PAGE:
But India’s win at Brisbane over Australia on the 19th of January 2021 did it all. India won in the last few overs of the last session of the last day of the last Test of a series which had begun with them losing the first Test after collapsing to their lowest score in Test cricket. They lost their captain, their first XI; they put up with, and mastered, the usual Australian three-pronged barrage of witless player sledging, press sniping, and fan abuse. They came back in the second Test to win; they drew the third Test after batting out the final day (and threatening to win along the way); they won the fourth Test on the last day by three wickets with a young opening batsman and wicketkeeper leading the way. Along the way, they sledged right back, reported fan abuse from the stands, and kept their mouths shut when it came to addressing mysteriously sourced reports about their being ‘sooks’ and ‘whingers.’ My fantasy didn’t all come to fruition in one Test or one day; instead, cumulatively, over the course of a series, this particular fantasy was prepared and simmered, finally all coming to a head on that glorious afternoon in Brisbane as a young, feisty, chatty wicketkeeper from Delhi (my old hometown) – with a tailender at the other end- slammed an aggressive, bigmouthed Australian pace bowler (an archetype of sorts) for four to win the Test and series. (That the march had been led by a young, exquisite strokeplaying star from the Punjab was the icing on the cake.)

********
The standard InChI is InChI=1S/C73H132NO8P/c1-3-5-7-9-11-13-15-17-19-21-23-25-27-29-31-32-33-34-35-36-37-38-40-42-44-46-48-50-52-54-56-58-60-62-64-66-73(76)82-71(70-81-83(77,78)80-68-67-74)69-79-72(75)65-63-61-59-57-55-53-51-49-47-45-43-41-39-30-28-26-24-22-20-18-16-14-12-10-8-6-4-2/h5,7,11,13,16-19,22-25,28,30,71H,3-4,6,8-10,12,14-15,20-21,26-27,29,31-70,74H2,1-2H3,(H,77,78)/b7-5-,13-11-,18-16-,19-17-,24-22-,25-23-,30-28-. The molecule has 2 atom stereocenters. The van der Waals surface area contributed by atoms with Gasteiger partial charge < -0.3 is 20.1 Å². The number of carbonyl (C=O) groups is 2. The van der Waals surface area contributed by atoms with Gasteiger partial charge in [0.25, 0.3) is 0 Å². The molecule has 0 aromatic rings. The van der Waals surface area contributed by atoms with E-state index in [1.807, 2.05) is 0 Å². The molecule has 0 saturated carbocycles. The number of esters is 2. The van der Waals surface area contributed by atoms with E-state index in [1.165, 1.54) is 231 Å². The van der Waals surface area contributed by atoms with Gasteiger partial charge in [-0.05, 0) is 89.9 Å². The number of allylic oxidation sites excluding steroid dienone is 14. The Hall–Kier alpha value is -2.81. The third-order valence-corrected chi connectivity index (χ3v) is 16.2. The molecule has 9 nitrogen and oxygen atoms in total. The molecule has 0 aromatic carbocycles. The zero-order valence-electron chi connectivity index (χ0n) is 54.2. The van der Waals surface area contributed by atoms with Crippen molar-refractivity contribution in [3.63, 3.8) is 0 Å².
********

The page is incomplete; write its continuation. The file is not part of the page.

In my mind, it is all quite clear now: this was the greatest Test series of all time. No other team in cricket’s history has overcome so many adversities away from home to win in a former domain of subjugation. The usual Anglo-Australian cabal of writers, ex-players, and fans can continue to wallow in glorious tales of Ashes long past; those glories have long been displaced from my formerly colonized mind. A new cricketing order – mental, aesthetic, and performative – is in place.
The white ravens we will seek from now on will be of an entirely different plumage. I look forward to their sightings.